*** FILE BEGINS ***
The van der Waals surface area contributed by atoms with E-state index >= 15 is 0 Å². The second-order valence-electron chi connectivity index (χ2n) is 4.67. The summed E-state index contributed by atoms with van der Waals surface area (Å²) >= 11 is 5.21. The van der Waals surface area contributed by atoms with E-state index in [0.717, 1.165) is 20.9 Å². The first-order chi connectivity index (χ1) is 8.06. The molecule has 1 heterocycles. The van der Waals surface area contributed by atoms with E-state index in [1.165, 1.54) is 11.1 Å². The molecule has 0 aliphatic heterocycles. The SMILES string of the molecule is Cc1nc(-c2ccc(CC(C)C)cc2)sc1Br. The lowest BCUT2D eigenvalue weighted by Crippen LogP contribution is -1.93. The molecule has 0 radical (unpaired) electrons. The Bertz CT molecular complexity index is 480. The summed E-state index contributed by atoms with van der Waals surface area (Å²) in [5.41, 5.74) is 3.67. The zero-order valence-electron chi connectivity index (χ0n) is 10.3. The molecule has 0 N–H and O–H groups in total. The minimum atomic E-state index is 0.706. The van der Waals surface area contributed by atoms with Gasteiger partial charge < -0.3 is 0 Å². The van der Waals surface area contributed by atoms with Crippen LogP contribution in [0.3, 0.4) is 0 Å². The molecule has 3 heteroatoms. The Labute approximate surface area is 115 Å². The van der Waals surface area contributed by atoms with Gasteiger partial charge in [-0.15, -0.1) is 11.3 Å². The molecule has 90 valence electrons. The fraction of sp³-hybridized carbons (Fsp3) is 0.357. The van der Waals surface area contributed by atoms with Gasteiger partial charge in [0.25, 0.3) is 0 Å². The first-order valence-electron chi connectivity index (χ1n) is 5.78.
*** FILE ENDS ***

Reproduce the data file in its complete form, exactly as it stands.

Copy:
The van der Waals surface area contributed by atoms with E-state index >= 15 is 0 Å². The second-order valence-electron chi connectivity index (χ2n) is 4.67. The summed E-state index contributed by atoms with van der Waals surface area (Å²) >= 11 is 5.21. The van der Waals surface area contributed by atoms with E-state index in [0.717, 1.165) is 20.9 Å². The first-order chi connectivity index (χ1) is 8.06. The molecule has 1 heterocycles. The van der Waals surface area contributed by atoms with E-state index in [1.165, 1.54) is 11.1 Å². The molecule has 0 aliphatic heterocycles. The SMILES string of the molecule is Cc1nc(-c2ccc(CC(C)C)cc2)sc1Br. The lowest BCUT2D eigenvalue weighted by Crippen LogP contribution is -1.93. The molecule has 0 radical (unpaired) electrons. The Bertz CT molecular complexity index is 480. The summed E-state index contributed by atoms with van der Waals surface area (Å²) in [5.41, 5.74) is 3.67. The zero-order valence-electron chi connectivity index (χ0n) is 10.3. The molecule has 0 N–H and O–H groups in total. The minimum atomic E-state index is 0.706. The van der Waals surface area contributed by atoms with Gasteiger partial charge < -0.3 is 0 Å². The van der Waals surface area contributed by atoms with Crippen LogP contribution in [0.3, 0.4) is 0 Å². The molecule has 3 heteroatoms. The Labute approximate surface area is 115 Å². The van der Waals surface area contributed by atoms with Gasteiger partial charge in [-0.15, -0.1) is 11.3 Å². The molecule has 90 valence electrons. The fraction of sp³-hybridized carbons (Fsp3) is 0.357. The van der Waals surface area contributed by atoms with Gasteiger partial charge in [0.25, 0.3) is 0 Å². The first-order valence-electron chi connectivity index (χ1n) is 5.78.